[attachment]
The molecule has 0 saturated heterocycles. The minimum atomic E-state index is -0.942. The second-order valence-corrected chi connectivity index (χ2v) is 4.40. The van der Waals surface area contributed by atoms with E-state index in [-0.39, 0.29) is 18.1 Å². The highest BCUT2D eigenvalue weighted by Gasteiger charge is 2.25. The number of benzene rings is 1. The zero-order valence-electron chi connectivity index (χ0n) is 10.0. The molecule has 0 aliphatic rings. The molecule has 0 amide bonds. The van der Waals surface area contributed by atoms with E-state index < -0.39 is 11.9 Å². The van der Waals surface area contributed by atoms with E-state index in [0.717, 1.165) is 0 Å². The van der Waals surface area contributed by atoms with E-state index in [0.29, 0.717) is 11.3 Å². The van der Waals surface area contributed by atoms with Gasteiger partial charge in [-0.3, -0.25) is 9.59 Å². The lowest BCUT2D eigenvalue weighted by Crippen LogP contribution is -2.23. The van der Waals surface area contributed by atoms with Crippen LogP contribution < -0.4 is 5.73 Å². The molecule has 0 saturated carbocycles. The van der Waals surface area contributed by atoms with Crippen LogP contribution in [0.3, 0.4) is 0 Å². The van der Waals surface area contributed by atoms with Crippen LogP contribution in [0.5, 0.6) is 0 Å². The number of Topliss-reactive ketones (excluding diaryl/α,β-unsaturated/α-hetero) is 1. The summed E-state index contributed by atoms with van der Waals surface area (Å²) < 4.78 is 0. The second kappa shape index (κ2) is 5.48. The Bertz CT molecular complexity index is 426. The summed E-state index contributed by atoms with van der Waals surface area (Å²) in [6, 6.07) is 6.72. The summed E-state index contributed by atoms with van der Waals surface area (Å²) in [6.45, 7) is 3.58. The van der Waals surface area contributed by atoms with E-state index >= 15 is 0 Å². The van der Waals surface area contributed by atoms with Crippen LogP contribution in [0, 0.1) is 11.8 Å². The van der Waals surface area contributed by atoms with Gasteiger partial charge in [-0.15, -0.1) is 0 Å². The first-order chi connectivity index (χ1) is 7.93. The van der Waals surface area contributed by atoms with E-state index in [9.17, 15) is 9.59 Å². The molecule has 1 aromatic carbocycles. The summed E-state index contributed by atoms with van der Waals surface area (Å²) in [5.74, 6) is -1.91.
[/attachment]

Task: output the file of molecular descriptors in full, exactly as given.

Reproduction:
The molecule has 0 saturated heterocycles. The minimum atomic E-state index is -0.942. The second-order valence-corrected chi connectivity index (χ2v) is 4.40. The van der Waals surface area contributed by atoms with E-state index in [-0.39, 0.29) is 18.1 Å². The highest BCUT2D eigenvalue weighted by Gasteiger charge is 2.25. The number of benzene rings is 1. The zero-order valence-electron chi connectivity index (χ0n) is 10.0. The molecule has 0 aliphatic rings. The molecule has 0 amide bonds. The van der Waals surface area contributed by atoms with E-state index < -0.39 is 11.9 Å². The van der Waals surface area contributed by atoms with E-state index in [0.717, 1.165) is 0 Å². The van der Waals surface area contributed by atoms with E-state index in [0.29, 0.717) is 11.3 Å². The van der Waals surface area contributed by atoms with Gasteiger partial charge in [-0.3, -0.25) is 9.59 Å². The lowest BCUT2D eigenvalue weighted by Crippen LogP contribution is -2.23. The van der Waals surface area contributed by atoms with Crippen LogP contribution < -0.4 is 5.73 Å². The molecule has 0 saturated carbocycles. The van der Waals surface area contributed by atoms with Crippen LogP contribution in [0.3, 0.4) is 0 Å². The van der Waals surface area contributed by atoms with Crippen LogP contribution in [0.5, 0.6) is 0 Å². The number of Topliss-reactive ketones (excluding diaryl/α,β-unsaturated/α-hetero) is 1. The summed E-state index contributed by atoms with van der Waals surface area (Å²) < 4.78 is 0. The second kappa shape index (κ2) is 5.48. The Bertz CT molecular complexity index is 426. The summed E-state index contributed by atoms with van der Waals surface area (Å²) in [6, 6.07) is 6.72. The summed E-state index contributed by atoms with van der Waals surface area (Å²) in [6.45, 7) is 3.58. The van der Waals surface area contributed by atoms with E-state index >= 15 is 0 Å². The van der Waals surface area contributed by atoms with Crippen LogP contribution in [0, 0.1) is 11.8 Å². The van der Waals surface area contributed by atoms with Gasteiger partial charge in [-0.15, -0.1) is 0 Å². The first-order chi connectivity index (χ1) is 7.93. The van der Waals surface area contributed by atoms with E-state index in [9.17, 15) is 9.59 Å². The molecule has 1 aromatic carbocycles. The summed E-state index contributed by atoms with van der Waals surface area (Å²) in [5.74, 6) is -1.91.